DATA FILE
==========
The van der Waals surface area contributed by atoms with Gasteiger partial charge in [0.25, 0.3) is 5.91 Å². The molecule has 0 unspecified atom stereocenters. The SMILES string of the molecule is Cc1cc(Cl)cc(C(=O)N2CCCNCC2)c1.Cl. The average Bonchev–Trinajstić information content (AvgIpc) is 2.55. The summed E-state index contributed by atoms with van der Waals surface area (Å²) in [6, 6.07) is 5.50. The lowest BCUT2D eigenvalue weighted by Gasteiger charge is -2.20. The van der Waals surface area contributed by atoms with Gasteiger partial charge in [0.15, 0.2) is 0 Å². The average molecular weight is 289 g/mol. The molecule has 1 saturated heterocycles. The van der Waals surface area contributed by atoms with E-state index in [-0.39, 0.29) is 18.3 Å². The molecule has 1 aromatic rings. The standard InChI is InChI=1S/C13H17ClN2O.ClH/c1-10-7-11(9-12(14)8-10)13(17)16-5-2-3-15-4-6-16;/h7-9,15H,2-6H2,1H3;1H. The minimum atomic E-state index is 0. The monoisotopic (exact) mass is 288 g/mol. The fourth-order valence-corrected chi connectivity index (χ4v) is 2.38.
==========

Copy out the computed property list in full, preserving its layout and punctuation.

The van der Waals surface area contributed by atoms with Gasteiger partial charge in [0.25, 0.3) is 5.91 Å². The molecule has 0 unspecified atom stereocenters. The SMILES string of the molecule is Cc1cc(Cl)cc(C(=O)N2CCCNCC2)c1.Cl. The average Bonchev–Trinajstić information content (AvgIpc) is 2.55. The summed E-state index contributed by atoms with van der Waals surface area (Å²) in [6, 6.07) is 5.50. The lowest BCUT2D eigenvalue weighted by Gasteiger charge is -2.20. The van der Waals surface area contributed by atoms with Gasteiger partial charge in [0.15, 0.2) is 0 Å². The average molecular weight is 289 g/mol. The molecule has 1 saturated heterocycles. The van der Waals surface area contributed by atoms with E-state index in [-0.39, 0.29) is 18.3 Å². The molecule has 1 aromatic rings. The standard InChI is InChI=1S/C13H17ClN2O.ClH/c1-10-7-11(9-12(14)8-10)13(17)16-5-2-3-15-4-6-16;/h7-9,15H,2-6H2,1H3;1H. The minimum atomic E-state index is 0. The monoisotopic (exact) mass is 288 g/mol. The fourth-order valence-corrected chi connectivity index (χ4v) is 2.38.